Rice Stock Estimates Studied by FAO on Lack of Reliable DataRudy Ruitenberg
Rice-stock estimates for several countries including China may not be accurate due to a lack of reliable data on consumption and post-harvest losses, according to the United Nations’ Food & Agriculture Organization.
The estimate for China’s stocks may be too high, Concepcion Calpe, the FAO’s senior rice analyst, said by phone from Rome today. The UN agency is studying the rice balance sheets of several countries as part of creating the Agricultural Market Information System, she said.
The FAO has forecast world rice stocks will climb to a record 169.8 million metric tons at the end of 2012-13 from 159.3 million tons a year earlier. Growing rice stockpiles avoided a food crisis last year even as wheat and corn prices jumped on drought in the U.S. and Russia, the World Food Programme said in September.
“It’s very difficult to get any clue about the stocks,” Calpe said. “Even developed countries have problems, it’s general. FAO has very high estimates for stocks in China, and we’re worried that this might not be the case.”
The FAO, the U.S. Department of Agriculture and the International Grains Council all have different estimates for rice inventories, according to Calpe.
“We have no idea what the stocks are,” Calpe said. “Even the definition of stocks is difficult. We’re trying through AMIS to come up with a normalized method to improve the overall balances.”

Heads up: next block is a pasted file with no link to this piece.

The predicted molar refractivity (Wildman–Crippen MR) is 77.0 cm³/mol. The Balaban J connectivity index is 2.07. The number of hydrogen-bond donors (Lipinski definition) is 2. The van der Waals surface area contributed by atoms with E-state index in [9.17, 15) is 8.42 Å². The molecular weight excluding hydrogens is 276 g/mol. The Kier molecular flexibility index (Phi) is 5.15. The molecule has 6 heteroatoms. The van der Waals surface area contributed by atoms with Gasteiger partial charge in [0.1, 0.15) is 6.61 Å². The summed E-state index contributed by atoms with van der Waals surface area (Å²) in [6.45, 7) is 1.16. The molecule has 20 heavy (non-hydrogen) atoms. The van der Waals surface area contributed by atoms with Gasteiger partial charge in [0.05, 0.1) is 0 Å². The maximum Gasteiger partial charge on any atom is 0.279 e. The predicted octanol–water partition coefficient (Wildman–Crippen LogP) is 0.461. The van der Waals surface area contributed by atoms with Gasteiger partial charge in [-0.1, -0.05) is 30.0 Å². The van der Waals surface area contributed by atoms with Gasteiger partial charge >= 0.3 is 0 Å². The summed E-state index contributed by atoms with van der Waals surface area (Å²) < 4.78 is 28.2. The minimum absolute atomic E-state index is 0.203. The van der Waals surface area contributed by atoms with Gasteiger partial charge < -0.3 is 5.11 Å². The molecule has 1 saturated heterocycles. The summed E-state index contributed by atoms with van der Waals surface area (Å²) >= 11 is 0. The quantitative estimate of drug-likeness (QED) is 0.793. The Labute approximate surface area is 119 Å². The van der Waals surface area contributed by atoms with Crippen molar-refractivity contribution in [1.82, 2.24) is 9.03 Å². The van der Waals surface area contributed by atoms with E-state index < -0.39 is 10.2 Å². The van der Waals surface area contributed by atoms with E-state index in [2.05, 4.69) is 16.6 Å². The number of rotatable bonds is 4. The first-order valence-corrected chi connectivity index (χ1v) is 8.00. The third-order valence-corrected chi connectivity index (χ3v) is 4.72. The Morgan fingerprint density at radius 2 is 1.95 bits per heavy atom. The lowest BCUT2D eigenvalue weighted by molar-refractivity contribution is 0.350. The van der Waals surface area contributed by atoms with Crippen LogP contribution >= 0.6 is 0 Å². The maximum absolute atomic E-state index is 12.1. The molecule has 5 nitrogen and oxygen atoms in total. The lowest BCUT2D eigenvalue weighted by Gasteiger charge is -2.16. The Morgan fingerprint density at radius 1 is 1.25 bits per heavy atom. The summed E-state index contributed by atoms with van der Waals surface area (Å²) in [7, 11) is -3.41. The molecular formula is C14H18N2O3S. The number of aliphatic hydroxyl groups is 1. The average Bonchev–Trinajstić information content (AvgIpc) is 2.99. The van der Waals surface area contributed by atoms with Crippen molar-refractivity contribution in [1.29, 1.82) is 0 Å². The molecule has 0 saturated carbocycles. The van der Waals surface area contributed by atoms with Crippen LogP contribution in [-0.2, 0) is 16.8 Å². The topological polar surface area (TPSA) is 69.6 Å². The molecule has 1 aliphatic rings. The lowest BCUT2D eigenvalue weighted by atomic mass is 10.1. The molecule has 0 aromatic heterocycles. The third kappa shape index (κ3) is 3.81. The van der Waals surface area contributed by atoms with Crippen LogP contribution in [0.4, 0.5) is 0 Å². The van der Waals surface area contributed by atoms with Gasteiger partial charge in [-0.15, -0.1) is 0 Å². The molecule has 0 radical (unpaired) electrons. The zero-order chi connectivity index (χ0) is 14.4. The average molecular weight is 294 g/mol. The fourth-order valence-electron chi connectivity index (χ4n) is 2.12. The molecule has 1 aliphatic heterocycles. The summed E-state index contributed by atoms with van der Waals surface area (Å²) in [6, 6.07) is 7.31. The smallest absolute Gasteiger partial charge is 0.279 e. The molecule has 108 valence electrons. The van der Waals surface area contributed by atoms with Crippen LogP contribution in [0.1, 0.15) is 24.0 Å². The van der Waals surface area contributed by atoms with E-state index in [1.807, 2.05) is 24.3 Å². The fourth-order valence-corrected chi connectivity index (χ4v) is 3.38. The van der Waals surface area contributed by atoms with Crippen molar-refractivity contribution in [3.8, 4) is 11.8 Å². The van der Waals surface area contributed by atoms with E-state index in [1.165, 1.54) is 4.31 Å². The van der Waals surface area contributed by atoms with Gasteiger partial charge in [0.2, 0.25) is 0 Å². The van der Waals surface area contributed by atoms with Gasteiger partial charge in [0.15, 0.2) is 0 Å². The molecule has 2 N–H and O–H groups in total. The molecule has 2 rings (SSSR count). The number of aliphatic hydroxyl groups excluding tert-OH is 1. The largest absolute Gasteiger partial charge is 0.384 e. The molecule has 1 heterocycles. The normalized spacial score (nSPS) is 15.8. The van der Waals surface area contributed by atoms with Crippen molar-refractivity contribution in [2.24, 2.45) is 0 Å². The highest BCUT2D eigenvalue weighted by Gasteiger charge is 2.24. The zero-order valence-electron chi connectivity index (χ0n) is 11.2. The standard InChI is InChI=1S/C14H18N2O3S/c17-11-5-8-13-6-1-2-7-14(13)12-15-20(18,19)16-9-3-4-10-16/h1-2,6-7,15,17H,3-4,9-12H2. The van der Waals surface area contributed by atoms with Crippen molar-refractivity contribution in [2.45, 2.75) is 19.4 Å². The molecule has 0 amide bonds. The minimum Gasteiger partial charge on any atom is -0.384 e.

The Group of 20 nations agreed last year to set up AMIS as a shared database of food stocks and crop forecasts, managed by the FAO, to increase market transparency and reduce price swings for agricultural commodities.
Calpe said fewer than 10 countries, including the U.S. and the Philippines, conduct “serious” surveys to keep track of rice stockpiles, while countries in Europe as well as Japan lack accurate data.
Estimates indicate China’s stockpiles have been rising for eight years as per-capita consumption of rice declines and output continues to rise, according to Calpe. The FAO’s analysts are questioning whether this is reasonable, because keeping stocks is expensive, she said.
The FAO is working with China and other AMIS countries to improve the reliability of data, including rice consumed as food, the analyst said.
Rice imports into China last year by private buyers were prompted by high domestic prices, which in turn may have been the result of the government’s policy to keep large rice stocks, according to Calpe. The estimate for Chinese rice inventories may turn out to be correct, she said.
“For eight years they’ve been stockpiling in China,” Calpe said. “China definitely can afford these things, but we need to have some evidence.”